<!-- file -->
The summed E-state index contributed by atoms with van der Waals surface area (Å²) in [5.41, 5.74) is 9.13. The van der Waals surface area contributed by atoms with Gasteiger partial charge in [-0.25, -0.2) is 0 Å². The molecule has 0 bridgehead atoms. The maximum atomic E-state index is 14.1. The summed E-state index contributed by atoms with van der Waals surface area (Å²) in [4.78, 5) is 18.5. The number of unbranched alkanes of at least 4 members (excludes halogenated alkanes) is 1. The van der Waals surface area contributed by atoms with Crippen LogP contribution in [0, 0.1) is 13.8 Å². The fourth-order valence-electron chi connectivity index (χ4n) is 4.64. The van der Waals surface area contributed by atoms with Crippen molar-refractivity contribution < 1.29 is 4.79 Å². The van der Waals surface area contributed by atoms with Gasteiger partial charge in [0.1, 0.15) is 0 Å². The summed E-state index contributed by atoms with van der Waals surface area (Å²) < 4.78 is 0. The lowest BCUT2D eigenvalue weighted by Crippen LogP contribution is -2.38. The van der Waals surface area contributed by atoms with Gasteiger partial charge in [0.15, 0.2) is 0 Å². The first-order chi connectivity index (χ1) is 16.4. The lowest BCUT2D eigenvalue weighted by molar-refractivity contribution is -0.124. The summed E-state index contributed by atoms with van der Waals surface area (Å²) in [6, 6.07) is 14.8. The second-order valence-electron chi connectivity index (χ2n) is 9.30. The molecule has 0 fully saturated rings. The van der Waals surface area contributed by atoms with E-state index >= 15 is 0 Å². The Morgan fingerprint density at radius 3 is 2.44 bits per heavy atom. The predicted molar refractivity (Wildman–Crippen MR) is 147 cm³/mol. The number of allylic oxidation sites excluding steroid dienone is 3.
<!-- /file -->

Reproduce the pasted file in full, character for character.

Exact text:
The summed E-state index contributed by atoms with van der Waals surface area (Å²) in [5.41, 5.74) is 9.13. The van der Waals surface area contributed by atoms with Gasteiger partial charge in [-0.25, -0.2) is 0 Å². The molecule has 0 bridgehead atoms. The maximum atomic E-state index is 14.1. The summed E-state index contributed by atoms with van der Waals surface area (Å²) in [4.78, 5) is 18.5. The number of unbranched alkanes of at least 4 members (excludes halogenated alkanes) is 1. The van der Waals surface area contributed by atoms with Crippen LogP contribution in [0, 0.1) is 13.8 Å². The fourth-order valence-electron chi connectivity index (χ4n) is 4.64. The van der Waals surface area contributed by atoms with Crippen molar-refractivity contribution < 1.29 is 4.79 Å². The van der Waals surface area contributed by atoms with Gasteiger partial charge in [0.1, 0.15) is 0 Å². The summed E-state index contributed by atoms with van der Waals surface area (Å²) < 4.78 is 0. The lowest BCUT2D eigenvalue weighted by Crippen LogP contribution is -2.38. The van der Waals surface area contributed by atoms with Gasteiger partial charge in [0.15, 0.2) is 0 Å². The first-order chi connectivity index (χ1) is 16.4. The lowest BCUT2D eigenvalue weighted by molar-refractivity contribution is -0.124. The summed E-state index contributed by atoms with van der Waals surface area (Å²) in [6, 6.07) is 14.8. The second-order valence-electron chi connectivity index (χ2n) is 9.30. The molecule has 0 fully saturated rings. The van der Waals surface area contributed by atoms with E-state index >= 15 is 0 Å². The Morgan fingerprint density at radius 3 is 2.44 bits per heavy atom. The predicted molar refractivity (Wildman–Crippen MR) is 147 cm³/mol. The number of allylic oxidation sites excluding steroid dienone is 3.